Tony Karon writes: When a civilian bus was bombed in Tel Aviv on Wednesday, many feared the incident would derail negotiations for a truce in the latest conflict between Israel and Hamas. That proved not to be the case. The other anxiety was that an Egypt where the Muslim Brotherhood is in power would somehow jinx the prospects for peace. That fear proved to be groundless too. Indeed, the government of President Mohamed Morsy took the lead role in brokering the Gaza truce announced in Cairo Wednesday night, and will reportedly act as its guarantor. “It was unknown how Egypt would react,” Likud party legislator Yohanan Plesner told Britain’s Telegraph. “When the moment of truth came, the Egyptian leadership moved responsibly and clearly said they were trying to restore stability.” Not only that, says analyst Michael Wahid Hanna at the Century Foundation, “Egypt’s government has put its own international credibility on the line by effectively undertaking to ensure that Hamas observes the terms of its ceasefire — that’s a subtle but profoundly important change.”
Egypt’s Gaza role reflects the emerging contours of a Middle East profoundly changed by the Arab Spring, yet forced to confront decades-old challenges. The essential partnership in tamping down the Gaza violence, notes former U.S. Ambassador to Israel Martin Indyk, is the one “between the United States and Egypt — one using its influence with Israel, the other with Hamas — to put together a ceasefire package as the foundation for a wider resolution of the conflict.” Although Secretary of State Hillary Clinton may have played an important part in finessing the deal, Morsy and the Egyptians provide a service Washington cannot in dealing with Gaza. The U.S. is officially sworn to avoid engagement with Hamas — a movement it defines as a terrorist organization. And while Washington has a preferred Palestinian interlocutor–President Mahmoud Abbas who is based in the West Bank–Abbas has no influence over events in Gaza, where his rivals in Hamas hold sway. And so, the Obama Administration turned to Egypt, urging it to use the Muslim Brotherhood’s political ties with Hamas and the Egyptian intelligence service’s long-established relationship with its Israeli counterparts to broker a truce.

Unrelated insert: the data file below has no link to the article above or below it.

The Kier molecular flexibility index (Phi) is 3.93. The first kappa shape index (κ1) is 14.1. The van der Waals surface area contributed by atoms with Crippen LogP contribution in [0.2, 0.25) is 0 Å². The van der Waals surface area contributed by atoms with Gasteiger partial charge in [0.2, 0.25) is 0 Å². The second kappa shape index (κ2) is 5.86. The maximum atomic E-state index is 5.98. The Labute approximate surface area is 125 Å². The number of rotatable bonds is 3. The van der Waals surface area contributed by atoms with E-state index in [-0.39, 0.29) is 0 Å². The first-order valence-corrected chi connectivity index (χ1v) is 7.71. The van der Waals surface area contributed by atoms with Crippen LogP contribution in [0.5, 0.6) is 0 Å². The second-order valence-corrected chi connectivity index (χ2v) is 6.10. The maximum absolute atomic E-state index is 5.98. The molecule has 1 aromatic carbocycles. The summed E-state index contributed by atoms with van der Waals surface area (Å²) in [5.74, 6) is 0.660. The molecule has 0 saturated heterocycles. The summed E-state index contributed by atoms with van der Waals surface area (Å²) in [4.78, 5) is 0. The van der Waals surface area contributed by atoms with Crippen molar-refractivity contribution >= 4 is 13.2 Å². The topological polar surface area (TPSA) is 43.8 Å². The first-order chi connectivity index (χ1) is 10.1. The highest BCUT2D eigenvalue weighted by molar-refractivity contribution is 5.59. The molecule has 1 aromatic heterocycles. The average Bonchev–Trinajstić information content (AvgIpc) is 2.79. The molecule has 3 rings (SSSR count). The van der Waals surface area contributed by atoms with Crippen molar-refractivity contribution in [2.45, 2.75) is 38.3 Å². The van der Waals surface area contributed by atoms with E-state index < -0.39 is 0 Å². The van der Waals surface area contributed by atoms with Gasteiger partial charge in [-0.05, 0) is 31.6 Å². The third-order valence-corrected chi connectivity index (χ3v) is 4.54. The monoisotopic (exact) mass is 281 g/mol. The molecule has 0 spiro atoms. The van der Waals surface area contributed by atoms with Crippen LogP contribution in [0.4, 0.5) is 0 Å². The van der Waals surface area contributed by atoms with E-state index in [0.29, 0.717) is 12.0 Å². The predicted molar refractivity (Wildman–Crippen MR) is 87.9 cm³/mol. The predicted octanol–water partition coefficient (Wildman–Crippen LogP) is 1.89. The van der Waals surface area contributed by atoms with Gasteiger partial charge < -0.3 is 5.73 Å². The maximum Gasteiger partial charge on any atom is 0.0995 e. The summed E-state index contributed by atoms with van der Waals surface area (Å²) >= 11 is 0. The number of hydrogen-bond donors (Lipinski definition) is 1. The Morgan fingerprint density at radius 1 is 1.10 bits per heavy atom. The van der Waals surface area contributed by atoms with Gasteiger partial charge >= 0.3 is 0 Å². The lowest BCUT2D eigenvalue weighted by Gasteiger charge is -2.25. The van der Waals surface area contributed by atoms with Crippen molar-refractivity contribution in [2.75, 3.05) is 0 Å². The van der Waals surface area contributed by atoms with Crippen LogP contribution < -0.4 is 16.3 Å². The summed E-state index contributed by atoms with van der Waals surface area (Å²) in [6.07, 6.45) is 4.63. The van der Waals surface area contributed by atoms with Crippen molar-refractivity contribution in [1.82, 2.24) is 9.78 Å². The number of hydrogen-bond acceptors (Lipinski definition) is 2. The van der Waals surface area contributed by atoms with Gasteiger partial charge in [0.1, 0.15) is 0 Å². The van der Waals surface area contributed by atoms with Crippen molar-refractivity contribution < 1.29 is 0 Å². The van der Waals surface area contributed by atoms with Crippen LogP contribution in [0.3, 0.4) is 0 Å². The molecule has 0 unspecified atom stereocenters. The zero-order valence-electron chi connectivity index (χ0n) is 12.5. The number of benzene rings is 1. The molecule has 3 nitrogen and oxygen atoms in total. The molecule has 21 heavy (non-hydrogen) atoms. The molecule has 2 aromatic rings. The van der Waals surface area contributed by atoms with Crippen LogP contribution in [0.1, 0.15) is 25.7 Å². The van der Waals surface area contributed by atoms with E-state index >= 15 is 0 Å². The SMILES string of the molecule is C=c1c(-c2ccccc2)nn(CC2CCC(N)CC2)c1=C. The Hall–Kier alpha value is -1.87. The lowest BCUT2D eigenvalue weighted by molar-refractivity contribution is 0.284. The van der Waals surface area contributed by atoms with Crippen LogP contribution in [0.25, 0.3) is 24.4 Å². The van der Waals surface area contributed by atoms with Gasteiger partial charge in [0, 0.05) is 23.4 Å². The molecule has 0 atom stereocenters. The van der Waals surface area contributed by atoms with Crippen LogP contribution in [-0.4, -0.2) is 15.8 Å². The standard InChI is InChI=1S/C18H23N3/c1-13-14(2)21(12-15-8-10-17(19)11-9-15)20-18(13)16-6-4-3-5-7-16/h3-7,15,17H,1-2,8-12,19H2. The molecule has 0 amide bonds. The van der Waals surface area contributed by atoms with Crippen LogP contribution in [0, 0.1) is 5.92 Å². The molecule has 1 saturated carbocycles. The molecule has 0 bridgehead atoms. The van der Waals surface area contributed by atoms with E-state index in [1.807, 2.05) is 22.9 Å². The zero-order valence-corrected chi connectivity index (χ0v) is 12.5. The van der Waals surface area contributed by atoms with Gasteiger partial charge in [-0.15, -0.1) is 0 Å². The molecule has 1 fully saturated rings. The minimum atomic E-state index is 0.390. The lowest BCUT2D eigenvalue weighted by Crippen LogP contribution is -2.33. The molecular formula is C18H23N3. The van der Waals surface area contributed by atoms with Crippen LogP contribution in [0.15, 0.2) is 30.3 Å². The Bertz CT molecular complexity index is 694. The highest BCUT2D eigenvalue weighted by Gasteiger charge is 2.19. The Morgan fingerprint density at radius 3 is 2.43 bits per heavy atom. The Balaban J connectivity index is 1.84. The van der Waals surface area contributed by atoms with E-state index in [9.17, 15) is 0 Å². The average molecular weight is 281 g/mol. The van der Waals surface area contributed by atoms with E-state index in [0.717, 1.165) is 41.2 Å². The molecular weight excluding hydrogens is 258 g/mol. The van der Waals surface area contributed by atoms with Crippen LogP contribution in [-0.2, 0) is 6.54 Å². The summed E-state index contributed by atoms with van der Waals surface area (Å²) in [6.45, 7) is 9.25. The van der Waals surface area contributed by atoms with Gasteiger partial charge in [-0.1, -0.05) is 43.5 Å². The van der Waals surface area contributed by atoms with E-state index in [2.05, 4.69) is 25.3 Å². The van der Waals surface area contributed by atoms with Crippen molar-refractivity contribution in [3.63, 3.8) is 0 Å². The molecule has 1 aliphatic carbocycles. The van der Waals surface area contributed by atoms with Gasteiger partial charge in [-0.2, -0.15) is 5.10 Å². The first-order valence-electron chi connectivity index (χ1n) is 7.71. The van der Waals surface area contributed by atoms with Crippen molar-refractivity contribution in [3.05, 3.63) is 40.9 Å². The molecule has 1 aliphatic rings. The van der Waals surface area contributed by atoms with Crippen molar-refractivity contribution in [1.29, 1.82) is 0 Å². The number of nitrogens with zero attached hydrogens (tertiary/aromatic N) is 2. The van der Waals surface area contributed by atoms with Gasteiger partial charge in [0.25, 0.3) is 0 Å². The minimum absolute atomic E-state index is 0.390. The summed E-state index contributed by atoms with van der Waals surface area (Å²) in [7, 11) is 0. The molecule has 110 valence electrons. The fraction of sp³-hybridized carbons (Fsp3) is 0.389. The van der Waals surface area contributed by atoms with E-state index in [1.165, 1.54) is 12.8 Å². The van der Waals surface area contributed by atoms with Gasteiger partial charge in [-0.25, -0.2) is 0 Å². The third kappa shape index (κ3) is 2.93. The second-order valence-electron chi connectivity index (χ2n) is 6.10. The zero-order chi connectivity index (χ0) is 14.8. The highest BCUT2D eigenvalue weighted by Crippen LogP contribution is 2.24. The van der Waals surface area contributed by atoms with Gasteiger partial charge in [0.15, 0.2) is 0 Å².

Unlike former President Hosni Mubarak who deemed Hamas an enemy, the Muslim Brotherhood government sees the movement as its own political progeny, and is therefore not shackled by a need to prevent Hamas making political gains from a truce. On the contrary, while Egypt seeks a cease-fire that ends Palestinian rocket fire from Gaza and Israeli air strikes on the territory, Cairo’s mediation also offers Hamas a pathway out of the blockade that has choked off Gaza’s economy for the past five years. Even Israeli leaders have praised the response from Cairo, notwithstanding Egypt’s unprecedented public acts of solidarity with Hamas.
Morsy had made clear, when he addressed the U.N. General Assembly in September, that his government would both abide by the 1978 Camp David peace treaty with Israel but also challenge the status quo in the Palestinian territories. “I say it loudly to those wondering about our position vis-a-vis the international agreements and conventions that we have previously adhered to: we are committed to what we have signed on,” Morsy said at the time. “We also support the inalienable rights of the Palestinian people and are determined to pursue all efforts side by side with them until they regain their rights.” [Continue reading…]
How the Gaza truce makes Egypt’s Muslim Brotherhood a peace player